Several participants felt that Florida's current system of using traffic-hearing officers to adjudicate speed tickets should be reassigned to judges.

Public Policy Issues. Participants agreed on the need for stricter ordinances and educating the public about speed limits and safety consequences. This could reduce politicians' tendency to circumvent design, enforcement, and adjudication issues and curtail the tendency to respond to unsafe and unnecessary demands. National standards endorsed by a national body would support this effort.

All three groups identified the need to team engineering and enforcement representatives as a productive way to change public opinion about speed limits and safe driving behavior. Education also plays a vital role in building community support and participants noted the value of using the media to target high-risk drivers (teenage drivers and others).

Several participants noted the importance of working with metropolitan and regional planning organizations to bring a broader perspective to traffic and safety problems. They also believe that the state should mandate driver education courses.

Plenary Reporting Session

Following the breakout group sessions, volunteers presented each group's action plan priorities:

Red Team

Engineering Action Items

Enforcement Action Items

Judicial Action Items

Public Policy Action Items

Yellow Team

Engineering Action Items

Enforcement Action Items

Judicial Action Items

Public Policy Action Items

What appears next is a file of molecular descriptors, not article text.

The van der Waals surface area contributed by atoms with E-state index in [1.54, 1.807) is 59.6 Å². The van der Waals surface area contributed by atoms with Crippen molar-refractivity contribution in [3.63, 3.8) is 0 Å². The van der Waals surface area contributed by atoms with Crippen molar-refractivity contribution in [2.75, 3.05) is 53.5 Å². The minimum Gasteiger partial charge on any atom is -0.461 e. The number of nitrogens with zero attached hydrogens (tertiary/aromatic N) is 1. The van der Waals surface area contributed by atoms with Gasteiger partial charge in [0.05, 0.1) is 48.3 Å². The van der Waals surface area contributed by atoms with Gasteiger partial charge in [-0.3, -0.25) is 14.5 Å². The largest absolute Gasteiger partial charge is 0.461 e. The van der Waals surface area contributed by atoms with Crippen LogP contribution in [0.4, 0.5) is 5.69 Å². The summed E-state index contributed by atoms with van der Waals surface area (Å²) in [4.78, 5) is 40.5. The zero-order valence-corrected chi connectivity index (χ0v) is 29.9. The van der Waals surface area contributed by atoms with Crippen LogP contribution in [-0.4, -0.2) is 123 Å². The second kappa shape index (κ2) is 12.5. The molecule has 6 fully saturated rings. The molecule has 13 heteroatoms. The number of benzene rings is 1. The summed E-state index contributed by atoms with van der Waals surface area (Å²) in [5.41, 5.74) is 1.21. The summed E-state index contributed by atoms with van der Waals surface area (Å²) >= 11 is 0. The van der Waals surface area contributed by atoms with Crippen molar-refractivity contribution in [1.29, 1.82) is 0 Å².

Green Team

Engineering Action Items

High Priority

Medium Priority

Low Priority

Enforcement Action Items

High Priority

Medium Priority

Low Priority

Judicial Action Items

Public Policy Action Items

High Priority

Medium Priority

Low Priority

Following the breakout session plenary, Mr. Hardy thanked participants for their time and thoughtful insights and concerns about the speed management problem. He urged everyone to continue the discussion and to share ideas with each other.


Florida Workshop participants explored a variety of institutional and communication barriers to speed-setting and enforcement issues. Workshop evaluations demonstrate that discussions and presentations raised participant awareness and reinforced the value of a multidisciplinary perspective to speeding. They cited opportunities for implementing a coordinated approach, including fostering better communication and cooperation within the FDOT organization, improving relations with the law enforcement community, and enhancing collaboration between public agencies and policymakers about speed-setting practices and procedures.

Page last modified on October 15, 2014